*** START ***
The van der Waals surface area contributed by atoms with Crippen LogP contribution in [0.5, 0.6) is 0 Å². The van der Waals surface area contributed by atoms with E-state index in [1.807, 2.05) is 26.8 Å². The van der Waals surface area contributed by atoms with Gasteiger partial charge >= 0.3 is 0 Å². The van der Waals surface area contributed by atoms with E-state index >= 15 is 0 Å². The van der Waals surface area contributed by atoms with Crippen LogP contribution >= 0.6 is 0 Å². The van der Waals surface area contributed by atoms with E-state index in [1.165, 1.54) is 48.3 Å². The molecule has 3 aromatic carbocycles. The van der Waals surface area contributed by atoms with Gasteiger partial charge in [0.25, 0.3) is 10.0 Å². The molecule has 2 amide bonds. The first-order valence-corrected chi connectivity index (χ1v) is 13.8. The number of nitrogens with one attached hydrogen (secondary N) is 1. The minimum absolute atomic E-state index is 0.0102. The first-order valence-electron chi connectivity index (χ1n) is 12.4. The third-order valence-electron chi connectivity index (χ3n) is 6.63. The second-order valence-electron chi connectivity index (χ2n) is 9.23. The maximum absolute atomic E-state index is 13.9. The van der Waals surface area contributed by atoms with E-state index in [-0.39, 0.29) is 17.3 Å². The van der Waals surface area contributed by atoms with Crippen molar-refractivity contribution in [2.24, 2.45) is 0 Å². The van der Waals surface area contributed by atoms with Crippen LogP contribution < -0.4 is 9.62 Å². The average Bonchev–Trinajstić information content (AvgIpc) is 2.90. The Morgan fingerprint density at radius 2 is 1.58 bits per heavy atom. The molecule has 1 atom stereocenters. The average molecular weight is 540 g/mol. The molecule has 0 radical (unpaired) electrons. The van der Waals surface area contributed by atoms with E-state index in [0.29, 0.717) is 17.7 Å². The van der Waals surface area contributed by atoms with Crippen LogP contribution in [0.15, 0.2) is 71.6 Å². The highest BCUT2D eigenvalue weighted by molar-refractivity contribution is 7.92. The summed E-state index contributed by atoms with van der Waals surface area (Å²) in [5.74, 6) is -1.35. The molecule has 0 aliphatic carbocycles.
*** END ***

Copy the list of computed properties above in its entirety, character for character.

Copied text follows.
The van der Waals surface area contributed by atoms with Crippen LogP contribution in [0.5, 0.6) is 0 Å². The van der Waals surface area contributed by atoms with E-state index in [1.807, 2.05) is 26.8 Å². The van der Waals surface area contributed by atoms with Gasteiger partial charge >= 0.3 is 0 Å². The van der Waals surface area contributed by atoms with E-state index >= 15 is 0 Å². The van der Waals surface area contributed by atoms with Crippen LogP contribution >= 0.6 is 0 Å². The van der Waals surface area contributed by atoms with E-state index in [1.165, 1.54) is 48.3 Å². The molecule has 3 aromatic carbocycles. The van der Waals surface area contributed by atoms with Gasteiger partial charge in [0.25, 0.3) is 10.0 Å². The molecule has 2 amide bonds. The first-order valence-corrected chi connectivity index (χ1v) is 13.8. The number of nitrogens with one attached hydrogen (secondary N) is 1. The minimum absolute atomic E-state index is 0.0102. The first-order valence-electron chi connectivity index (χ1n) is 12.4. The third-order valence-electron chi connectivity index (χ3n) is 6.63. The second-order valence-electron chi connectivity index (χ2n) is 9.23. The maximum absolute atomic E-state index is 13.9. The van der Waals surface area contributed by atoms with E-state index in [-0.39, 0.29) is 17.3 Å². The van der Waals surface area contributed by atoms with Crippen molar-refractivity contribution in [2.24, 2.45) is 0 Å². The van der Waals surface area contributed by atoms with Crippen LogP contribution < -0.4 is 9.62 Å². The average Bonchev–Trinajstić information content (AvgIpc) is 2.90. The Morgan fingerprint density at radius 2 is 1.58 bits per heavy atom. The molecule has 1 atom stereocenters. The average molecular weight is 540 g/mol. The molecule has 0 radical (unpaired) electrons. The van der Waals surface area contributed by atoms with E-state index in [0.29, 0.717) is 17.7 Å². The van der Waals surface area contributed by atoms with Crippen LogP contribution in [0.15, 0.2) is 71.6 Å². The highest BCUT2D eigenvalue weighted by molar-refractivity contribution is 7.92. The summed E-state index contributed by atoms with van der Waals surface area (Å²) in [5.74, 6) is -1.35. The molecule has 0 aliphatic carbocycles.